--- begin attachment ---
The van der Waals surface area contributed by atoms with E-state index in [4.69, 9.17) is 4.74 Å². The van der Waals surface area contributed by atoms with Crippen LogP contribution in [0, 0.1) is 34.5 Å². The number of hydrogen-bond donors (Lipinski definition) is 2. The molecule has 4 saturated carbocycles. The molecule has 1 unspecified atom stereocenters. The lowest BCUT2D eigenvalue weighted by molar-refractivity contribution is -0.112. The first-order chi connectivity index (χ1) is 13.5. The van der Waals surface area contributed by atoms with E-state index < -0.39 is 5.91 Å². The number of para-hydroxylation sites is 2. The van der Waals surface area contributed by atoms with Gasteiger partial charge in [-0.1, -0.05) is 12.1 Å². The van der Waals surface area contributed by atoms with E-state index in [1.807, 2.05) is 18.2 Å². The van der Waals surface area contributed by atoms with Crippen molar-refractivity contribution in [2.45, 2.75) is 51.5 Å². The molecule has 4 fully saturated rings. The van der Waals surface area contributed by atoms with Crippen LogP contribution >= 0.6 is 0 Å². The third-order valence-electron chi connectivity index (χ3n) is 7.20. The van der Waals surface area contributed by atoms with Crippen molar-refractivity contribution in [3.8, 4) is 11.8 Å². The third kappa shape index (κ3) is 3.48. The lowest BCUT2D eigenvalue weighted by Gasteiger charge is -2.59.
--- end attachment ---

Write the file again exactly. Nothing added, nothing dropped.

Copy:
The van der Waals surface area contributed by atoms with E-state index in [4.69, 9.17) is 4.74 Å². The van der Waals surface area contributed by atoms with Crippen LogP contribution in [0, 0.1) is 34.5 Å². The number of hydrogen-bond donors (Lipinski definition) is 2. The molecule has 4 saturated carbocycles. The molecule has 1 unspecified atom stereocenters. The lowest BCUT2D eigenvalue weighted by molar-refractivity contribution is -0.112. The first-order chi connectivity index (χ1) is 13.5. The van der Waals surface area contributed by atoms with E-state index < -0.39 is 5.91 Å². The number of para-hydroxylation sites is 2. The van der Waals surface area contributed by atoms with Gasteiger partial charge in [-0.1, -0.05) is 12.1 Å². The van der Waals surface area contributed by atoms with E-state index in [1.807, 2.05) is 18.2 Å². The van der Waals surface area contributed by atoms with Crippen molar-refractivity contribution in [2.45, 2.75) is 51.5 Å². The molecule has 4 fully saturated rings. The van der Waals surface area contributed by atoms with Crippen LogP contribution >= 0.6 is 0 Å². The third-order valence-electron chi connectivity index (χ3n) is 7.20. The van der Waals surface area contributed by atoms with Crippen molar-refractivity contribution in [3.8, 4) is 11.8 Å². The third kappa shape index (κ3) is 3.48. The lowest BCUT2D eigenvalue weighted by Gasteiger charge is -2.59.